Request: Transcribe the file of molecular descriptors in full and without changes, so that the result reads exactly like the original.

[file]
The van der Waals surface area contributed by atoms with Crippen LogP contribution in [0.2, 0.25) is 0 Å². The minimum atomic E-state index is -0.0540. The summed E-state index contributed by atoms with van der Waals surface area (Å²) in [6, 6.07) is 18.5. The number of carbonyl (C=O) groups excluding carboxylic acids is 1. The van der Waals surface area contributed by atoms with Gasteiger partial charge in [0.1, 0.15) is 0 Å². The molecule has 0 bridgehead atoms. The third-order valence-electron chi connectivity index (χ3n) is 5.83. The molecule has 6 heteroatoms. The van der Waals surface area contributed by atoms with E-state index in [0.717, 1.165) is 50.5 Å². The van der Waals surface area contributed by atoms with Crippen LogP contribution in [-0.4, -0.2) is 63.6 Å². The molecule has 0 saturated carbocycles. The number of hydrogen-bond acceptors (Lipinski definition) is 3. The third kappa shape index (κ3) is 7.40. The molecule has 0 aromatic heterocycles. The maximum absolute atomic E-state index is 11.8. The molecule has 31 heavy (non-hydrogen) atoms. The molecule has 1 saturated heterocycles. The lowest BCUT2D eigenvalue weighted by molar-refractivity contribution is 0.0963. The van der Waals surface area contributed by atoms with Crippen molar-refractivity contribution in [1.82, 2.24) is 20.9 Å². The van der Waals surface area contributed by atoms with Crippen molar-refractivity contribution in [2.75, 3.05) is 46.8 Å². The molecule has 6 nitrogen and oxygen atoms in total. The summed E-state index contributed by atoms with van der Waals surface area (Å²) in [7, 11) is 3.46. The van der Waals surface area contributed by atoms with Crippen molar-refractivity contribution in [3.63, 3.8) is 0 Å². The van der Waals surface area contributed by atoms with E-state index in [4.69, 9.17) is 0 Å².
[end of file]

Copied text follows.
The van der Waals surface area contributed by atoms with Crippen LogP contribution in [0.2, 0.25) is 0 Å². The minimum atomic E-state index is -0.0540. The summed E-state index contributed by atoms with van der Waals surface area (Å²) in [6, 6.07) is 18.5. The number of carbonyl (C=O) groups excluding carboxylic acids is 1. The van der Waals surface area contributed by atoms with Gasteiger partial charge in [0.1, 0.15) is 0 Å². The molecule has 0 bridgehead atoms. The third-order valence-electron chi connectivity index (χ3n) is 5.83. The molecule has 6 heteroatoms. The van der Waals surface area contributed by atoms with E-state index in [0.717, 1.165) is 50.5 Å². The van der Waals surface area contributed by atoms with Crippen LogP contribution in [-0.4, -0.2) is 63.6 Å². The molecule has 0 saturated carbocycles. The number of hydrogen-bond acceptors (Lipinski definition) is 3. The third kappa shape index (κ3) is 7.40. The molecule has 0 aromatic heterocycles. The maximum absolute atomic E-state index is 11.8. The molecule has 31 heavy (non-hydrogen) atoms. The molecule has 1 saturated heterocycles. The lowest BCUT2D eigenvalue weighted by molar-refractivity contribution is 0.0963. The van der Waals surface area contributed by atoms with Crippen molar-refractivity contribution in [1.82, 2.24) is 20.9 Å². The van der Waals surface area contributed by atoms with Crippen molar-refractivity contribution in [2.75, 3.05) is 46.8 Å². The molecule has 6 nitrogen and oxygen atoms in total. The summed E-state index contributed by atoms with van der Waals surface area (Å²) in [7, 11) is 3.46. The van der Waals surface area contributed by atoms with Crippen molar-refractivity contribution in [3.63, 3.8) is 0 Å². The van der Waals surface area contributed by atoms with E-state index in [4.69, 9.17) is 0 Å².